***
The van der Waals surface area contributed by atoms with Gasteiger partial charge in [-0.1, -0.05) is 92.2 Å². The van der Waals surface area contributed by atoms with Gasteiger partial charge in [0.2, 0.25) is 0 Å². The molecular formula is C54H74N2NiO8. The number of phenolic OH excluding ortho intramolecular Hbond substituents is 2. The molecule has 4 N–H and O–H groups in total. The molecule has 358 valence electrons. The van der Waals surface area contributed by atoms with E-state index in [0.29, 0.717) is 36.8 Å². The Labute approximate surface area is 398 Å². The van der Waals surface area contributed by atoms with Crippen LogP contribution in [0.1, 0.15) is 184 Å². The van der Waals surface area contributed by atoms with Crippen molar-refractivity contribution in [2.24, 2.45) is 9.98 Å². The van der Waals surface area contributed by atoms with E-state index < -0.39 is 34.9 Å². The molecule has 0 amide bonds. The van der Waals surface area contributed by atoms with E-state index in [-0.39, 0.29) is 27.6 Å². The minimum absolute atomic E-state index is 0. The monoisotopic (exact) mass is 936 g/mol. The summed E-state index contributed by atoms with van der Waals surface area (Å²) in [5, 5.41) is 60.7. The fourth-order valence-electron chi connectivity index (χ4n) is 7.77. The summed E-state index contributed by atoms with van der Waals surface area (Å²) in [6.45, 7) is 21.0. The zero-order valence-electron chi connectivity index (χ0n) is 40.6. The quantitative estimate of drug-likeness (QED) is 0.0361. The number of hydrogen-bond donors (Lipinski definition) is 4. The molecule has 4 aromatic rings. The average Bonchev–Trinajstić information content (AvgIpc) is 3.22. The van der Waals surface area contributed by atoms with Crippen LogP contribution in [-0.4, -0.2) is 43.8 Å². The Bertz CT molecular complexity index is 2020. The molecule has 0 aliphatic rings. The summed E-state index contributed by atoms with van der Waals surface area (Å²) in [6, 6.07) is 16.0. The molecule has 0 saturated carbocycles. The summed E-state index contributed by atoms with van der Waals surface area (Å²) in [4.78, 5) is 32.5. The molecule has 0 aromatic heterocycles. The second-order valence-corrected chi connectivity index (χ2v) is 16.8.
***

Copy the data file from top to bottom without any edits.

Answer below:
The van der Waals surface area contributed by atoms with Gasteiger partial charge in [-0.1, -0.05) is 92.2 Å². The van der Waals surface area contributed by atoms with Gasteiger partial charge in [0.2, 0.25) is 0 Å². The molecular formula is C54H74N2NiO8. The number of phenolic OH excluding ortho intramolecular Hbond substituents is 2. The molecule has 4 N–H and O–H groups in total. The molecule has 358 valence electrons. The van der Waals surface area contributed by atoms with E-state index in [0.29, 0.717) is 36.8 Å². The Labute approximate surface area is 398 Å². The van der Waals surface area contributed by atoms with Crippen LogP contribution in [0.1, 0.15) is 184 Å². The van der Waals surface area contributed by atoms with Crippen molar-refractivity contribution in [2.24, 2.45) is 9.98 Å². The van der Waals surface area contributed by atoms with E-state index < -0.39 is 34.9 Å². The molecule has 0 amide bonds. The van der Waals surface area contributed by atoms with E-state index in [-0.39, 0.29) is 27.6 Å². The minimum absolute atomic E-state index is 0. The monoisotopic (exact) mass is 936 g/mol. The summed E-state index contributed by atoms with van der Waals surface area (Å²) in [5, 5.41) is 60.7. The fourth-order valence-electron chi connectivity index (χ4n) is 7.77. The summed E-state index contributed by atoms with van der Waals surface area (Å²) in [6.45, 7) is 21.0. The zero-order valence-electron chi connectivity index (χ0n) is 40.6. The quantitative estimate of drug-likeness (QED) is 0.0361. The number of hydrogen-bond donors (Lipinski definition) is 4. The molecule has 4 aromatic rings. The average Bonchev–Trinajstić information content (AvgIpc) is 3.22. The van der Waals surface area contributed by atoms with Crippen LogP contribution in [-0.4, -0.2) is 43.8 Å². The Bertz CT molecular complexity index is 2020. The molecule has 0 aliphatic rings. The summed E-state index contributed by atoms with van der Waals surface area (Å²) in [6, 6.07) is 16.0. The molecule has 0 saturated carbocycles. The summed E-state index contributed by atoms with van der Waals surface area (Å²) in [4.78, 5) is 32.5. The molecule has 0 aromatic heterocycles. The second-order valence-corrected chi connectivity index (χ2v) is 16.8.